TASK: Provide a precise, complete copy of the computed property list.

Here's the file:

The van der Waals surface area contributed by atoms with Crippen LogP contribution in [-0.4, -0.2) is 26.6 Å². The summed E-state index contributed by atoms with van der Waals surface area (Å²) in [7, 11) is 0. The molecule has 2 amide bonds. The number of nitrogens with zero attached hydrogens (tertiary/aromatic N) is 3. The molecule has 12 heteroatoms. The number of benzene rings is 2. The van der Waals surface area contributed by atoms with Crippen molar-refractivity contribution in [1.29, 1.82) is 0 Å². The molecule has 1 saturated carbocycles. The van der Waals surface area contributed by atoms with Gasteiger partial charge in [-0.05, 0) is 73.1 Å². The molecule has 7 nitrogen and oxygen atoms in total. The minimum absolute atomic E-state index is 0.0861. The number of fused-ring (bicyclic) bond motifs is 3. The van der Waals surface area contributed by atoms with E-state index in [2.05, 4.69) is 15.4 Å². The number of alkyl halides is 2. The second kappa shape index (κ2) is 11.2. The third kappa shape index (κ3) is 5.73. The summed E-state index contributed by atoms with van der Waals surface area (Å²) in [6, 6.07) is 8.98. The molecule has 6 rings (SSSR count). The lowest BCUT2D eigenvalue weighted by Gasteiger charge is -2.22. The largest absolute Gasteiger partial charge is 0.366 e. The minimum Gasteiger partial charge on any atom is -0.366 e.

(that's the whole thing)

The van der Waals surface area contributed by atoms with Crippen LogP contribution in [-0.4, -0.2) is 26.6 Å². The summed E-state index contributed by atoms with van der Waals surface area (Å²) in [7, 11) is 0. The molecule has 2 amide bonds. The number of nitrogens with zero attached hydrogens (tertiary/aromatic N) is 3. The molecule has 12 heteroatoms. The number of benzene rings is 2. The van der Waals surface area contributed by atoms with Crippen molar-refractivity contribution in [1.29, 1.82) is 0 Å². The molecule has 1 saturated carbocycles. The van der Waals surface area contributed by atoms with Gasteiger partial charge in [-0.05, 0) is 73.1 Å². The molecule has 7 nitrogen and oxygen atoms in total. The minimum absolute atomic E-state index is 0.0861. The number of fused-ring (bicyclic) bond motifs is 3. The van der Waals surface area contributed by atoms with E-state index in [2.05, 4.69) is 15.4 Å². The number of alkyl halides is 2. The second kappa shape index (κ2) is 11.2. The third kappa shape index (κ3) is 5.73. The summed E-state index contributed by atoms with van der Waals surface area (Å²) in [6, 6.07) is 8.98. The molecule has 6 rings (SSSR count). The lowest BCUT2D eigenvalue weighted by Gasteiger charge is -2.22. The largest absolute Gasteiger partial charge is 0.366 e. The minimum Gasteiger partial charge on any atom is -0.366 e.